The Conservative Government is planning a significant assault on political freedoms in the name of protecting those profiting from human rights violations. Specifically, they are seeking to shield Israel from the growing pressure of the Boycott, Divestment, and Sanctions (BDS) campaign.
The campaign is quite straightforward, and strictly in opposition to Israel’s illegal policies. Just like the boycotting of South Africa during apartheid, it is about applying non-violent, popular pressure to effect change and challenge impunity.
The case for a boycott of Israel is based on three elements – none of which have anything to do with anti-Semitism.
The first is the reality of Israeli settler colonialism and occupation. Israel’s settlements in the West Bank have been declared a war crime by Amnesty International, and successive Israeli governments of all political stripes have furthered and expanded an apartheid regime enforced by military courts, torture, detention without trial, and needless violence.
In the Gaza Strip, Palestinians are subjected to devastating Israeli offensives; in July-August 2014, more than 500 children were killed in their homes, in the street, or playing football on the beach. Palestinian citizens of Israel, meanwhile, face constant and official incitement as well as racist laws.
This reality is attested to and well-documented by Palestinians, Israeli human rights groups, international bodies like Amnesty and Human Rights Watch, as well as in UN resolutions, and by UN agencies.
Secondly, calls for a boycott are based on the appeals for solidarity from Palestinians. The BDS campaign, launched in 2005 by Palestinian NGOs, trade unions, and other civil society groups, has three basic “asks”: an end to occupation, equality, and the rights of Palestinian refugees, expelled by Israel, to return.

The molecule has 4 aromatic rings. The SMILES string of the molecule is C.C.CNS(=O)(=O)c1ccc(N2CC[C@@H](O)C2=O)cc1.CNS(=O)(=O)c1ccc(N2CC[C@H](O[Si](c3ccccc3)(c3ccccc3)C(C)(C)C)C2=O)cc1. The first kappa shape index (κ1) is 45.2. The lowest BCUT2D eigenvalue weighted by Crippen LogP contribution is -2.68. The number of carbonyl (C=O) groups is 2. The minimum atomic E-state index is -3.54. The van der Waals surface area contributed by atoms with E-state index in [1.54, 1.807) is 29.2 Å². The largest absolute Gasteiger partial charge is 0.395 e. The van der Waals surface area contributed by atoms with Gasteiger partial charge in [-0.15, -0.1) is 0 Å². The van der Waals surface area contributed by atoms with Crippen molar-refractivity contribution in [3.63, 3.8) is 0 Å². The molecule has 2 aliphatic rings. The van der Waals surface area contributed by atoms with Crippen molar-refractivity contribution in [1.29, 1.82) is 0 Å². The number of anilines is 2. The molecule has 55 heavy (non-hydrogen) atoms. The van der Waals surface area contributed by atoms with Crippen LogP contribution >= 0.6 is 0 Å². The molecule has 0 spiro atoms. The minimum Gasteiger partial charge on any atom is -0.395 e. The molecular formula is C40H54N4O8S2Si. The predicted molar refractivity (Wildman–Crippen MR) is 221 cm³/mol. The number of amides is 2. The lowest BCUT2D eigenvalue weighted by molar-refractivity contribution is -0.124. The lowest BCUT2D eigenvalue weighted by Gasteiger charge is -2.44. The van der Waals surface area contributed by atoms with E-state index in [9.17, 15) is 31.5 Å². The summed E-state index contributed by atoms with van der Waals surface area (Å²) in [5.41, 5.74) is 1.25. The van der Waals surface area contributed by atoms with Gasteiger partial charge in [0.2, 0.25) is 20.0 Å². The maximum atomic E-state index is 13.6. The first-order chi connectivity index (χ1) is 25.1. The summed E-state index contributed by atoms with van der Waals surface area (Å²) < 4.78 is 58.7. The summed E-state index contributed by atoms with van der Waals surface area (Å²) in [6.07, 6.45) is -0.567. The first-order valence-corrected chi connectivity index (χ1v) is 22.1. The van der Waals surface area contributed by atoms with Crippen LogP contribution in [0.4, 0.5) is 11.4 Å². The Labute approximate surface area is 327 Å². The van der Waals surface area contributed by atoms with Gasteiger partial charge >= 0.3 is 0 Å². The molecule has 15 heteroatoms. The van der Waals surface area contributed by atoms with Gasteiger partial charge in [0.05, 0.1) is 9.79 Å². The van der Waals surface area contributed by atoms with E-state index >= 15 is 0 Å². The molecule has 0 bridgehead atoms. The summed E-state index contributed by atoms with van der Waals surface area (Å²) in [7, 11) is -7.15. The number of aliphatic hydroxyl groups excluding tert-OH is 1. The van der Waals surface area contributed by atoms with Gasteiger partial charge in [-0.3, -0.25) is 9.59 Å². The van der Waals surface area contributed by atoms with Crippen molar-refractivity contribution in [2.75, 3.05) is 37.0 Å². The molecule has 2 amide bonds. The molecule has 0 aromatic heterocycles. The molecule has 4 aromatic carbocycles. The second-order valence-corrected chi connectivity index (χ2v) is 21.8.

Thirdly, the BDS movement is an effective and empowering tactic. Like any country, Israel is vulnerable to pressure. As Nelson Mandela said in 1958, boycott is not “a matter of principle” but “a tactical weapon”, whose application is based on “the concrete conditions prevailing at the given time”. There is no shortage of evidence that Israel is practicing apartheid; this is attested to by numerous human rights organisations. Therefore, the same tactics that helped free South Africa must be our response.
In recent years, the BDS campaign has grown considerably, with companies complicit in Israel’s occupation being ditched by everyone from mainline churches to major pension funds. The cultural boycott has been backed by the likes of Henning Mankell, Roger Waters, Ken Loach, Judith Butler, Elvis Costello, and Mira Nair.
But the question remains: is the BDS movement singling out Israel? No – there are currently dozens of active consumer boycott campaigns targeting a variety of state or private sector abuses around the world, as well as numerous sanctions and arms embargoes enforced by the European Union or UK.
In reality, it is Israel who is singled out by our government for impunity and protection – and this is yet another example. This would not be the first time that the Government has legislated in order to protect Israel. In 2011, changes in the law were implemented in order to try and remove the prospect of arrest for Israeli war crimes suspects visiting the UK.
In this case too, such proposals have much broader implications, since the ban also relates to action against companies involved in the arms trade, fossil fuels and tobacco.
In response to a public consultation period which ends shortly, a number of groups have got behind a “Protect Local Democracy” campaign and e-action. According to War on Want, some 14,000 people have expressed opposition to this “attack on local democracy.”
As Palestinian BDS National Committee spokesperson Rafeef Ziadah has pointed out, the new measures are unlikely to succeed in “thwarting the growing public support for the Palestinian struggle for freedom, justice and equality.”
This new attack on BDS highlights the contrast between growing, grassroots support for Palestinian rights on the one hand, and governmental support for occupation on the other. The latter can make a difference for a while, but ultimately, it is likely to prove vulnerable to the pressure of an anti-apartheid movement.
Source The Independant